Monday, April 11, 2011

Dominican Republic - Ocean World @ Puerto Plata

Dark is really DARK
Monday, April 11, 2011

Our first cruise in the pitch black of night...  Up at 3:30 AM, pulling anchor about 4:30 for the Dominican Republic, hoping not to wake other boaters at anchor, we were both a little excited.  We knew where the big rock (Edimond Rock) was that some boaters fail to note,  tearing holes in their boats.  With our GPS and Radar, we can easily plot a safe course....still.......a bit of anxiety.    Ah, beautiful cruising at night with the stars all about, with a nice breeze.   There was no bright moon to light the way, but with our finally reliable chart plotter, we quickly relaxed and sat back to enjoy the moment and to wait for the sun to begin peeking over the horizon. 

Making far better time than estimated, we arrived at Ocean World Marina near Puerto Planta about 3:30 PM.   We cruised at at steady 8.5 nautical miles per hour (fast for us) at 1550 RPMs in a current going our way across the North Atlantic Ocean in flat seas.  Taking turns stretching out on the fly bridge couches, we napped or just rested a bit.
Sunrise out in the Atlantic Ocean cruising to Dominican Republic

Hispaniola in the distance
Hoisting the Quaranteen Flag

No activity anywhere around us - we saw only 4 boats off in the distance during the entire day and just a handful of flying fish.  About  35 miles out, the mountains of Hispanola began to appear, curving way around into flatter land.  At first we weren’t certain if it WAS land or clouds low on the horizon.   We thought the flatter portion was Haiti at the north end.   We also wondered if we were seeing Cuba way off to our starboard side and separate from the flatter portion of Haiti.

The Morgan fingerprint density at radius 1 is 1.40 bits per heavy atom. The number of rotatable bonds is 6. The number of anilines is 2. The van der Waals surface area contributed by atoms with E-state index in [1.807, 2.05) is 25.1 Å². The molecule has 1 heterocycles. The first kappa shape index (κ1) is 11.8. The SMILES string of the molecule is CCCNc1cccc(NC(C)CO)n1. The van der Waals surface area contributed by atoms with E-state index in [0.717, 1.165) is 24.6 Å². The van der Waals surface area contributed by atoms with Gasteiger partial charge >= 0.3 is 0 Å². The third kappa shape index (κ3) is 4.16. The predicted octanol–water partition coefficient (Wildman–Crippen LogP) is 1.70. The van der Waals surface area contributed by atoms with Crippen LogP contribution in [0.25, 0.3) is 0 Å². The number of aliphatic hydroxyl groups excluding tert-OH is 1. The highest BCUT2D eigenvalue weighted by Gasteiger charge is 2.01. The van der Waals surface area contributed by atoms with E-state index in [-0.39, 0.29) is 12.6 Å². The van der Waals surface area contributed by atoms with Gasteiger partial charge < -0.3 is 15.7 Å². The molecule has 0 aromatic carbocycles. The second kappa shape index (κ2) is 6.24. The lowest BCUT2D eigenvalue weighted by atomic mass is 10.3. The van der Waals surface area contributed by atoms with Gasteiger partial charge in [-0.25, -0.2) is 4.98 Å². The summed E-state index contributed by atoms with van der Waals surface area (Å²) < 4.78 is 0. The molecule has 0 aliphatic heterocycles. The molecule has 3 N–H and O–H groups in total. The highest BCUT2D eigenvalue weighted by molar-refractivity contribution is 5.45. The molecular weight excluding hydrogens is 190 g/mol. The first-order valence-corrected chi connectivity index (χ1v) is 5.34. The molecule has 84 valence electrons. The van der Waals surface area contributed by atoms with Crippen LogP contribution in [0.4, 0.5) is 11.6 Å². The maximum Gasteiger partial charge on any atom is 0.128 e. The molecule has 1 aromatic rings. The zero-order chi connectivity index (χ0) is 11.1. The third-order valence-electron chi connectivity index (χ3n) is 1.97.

It is required that one must hoist a yellow Q (for quarenteen) flag that indicates you are coming into a country and have not cleared Customs nor Immigration.  Once you are on land, you must contact Customs & Immigration; present your papers and passports & receive permission to stay.  Once that has been granted, you are to replace the Q Flag with the flag of the country you have entered. 

Coming into Ocean World Marina

Thankfully, English is spoken well here, making clearing Customs & Immigration at this Marina simple.    All the officials come to your boat immediately upon arrival and then take you back to the office to finish the paperwork.  No ‘tipping’ allowed.  Tipping is a fancy word for ‘bribe’ or ‘thank you’ or just a shake down in some parts of the DR.   The fees were $43 for the boat and $10 a person to clear in. 
Ocean World Marina w Casino, a sea world like show & hotel
Andy & an Ocean World bus
  In this country they don’t understand the concept of just cruising about, dropping the anchor where ever.  We must clear out each time - even if we wanted to go out for the DAY, say to fish!  Each time you clear out you must state where you are going & where you will clear in later.  They give you a "despatcho' and you pay $20 - $23 for each one.    Given the long distances between ports, I’m told that if we drop the hook  before our destination port  in order to break the long trip,  we say we are “pausing” to rest or that the weather forced us to ‘pause’ if an Official comes to check us out.  OK, we get the rules and are prepared.  

After taking on approximately 100 gallons of fuel to top us off (Ugh - Price was $5.75 a gallon), & getting secure along the T head of the docks, we took off to explore before dark.  Dinner was delightful, a short walk away, at Chris & Mady’s.   Sitting inside with open air overlooking the beach and watching families swim was a great view.  Dinner of lagastino (little lobster caught right off the restaurant), vegetables and a small salad was wonderful and with 3 beers and one Cubalibra (rum & Coke & lime - the national drink of DR) that Andy hated, cost a total of $56 US Dollars.  There is 16% TAX on everything and that was figured into the price.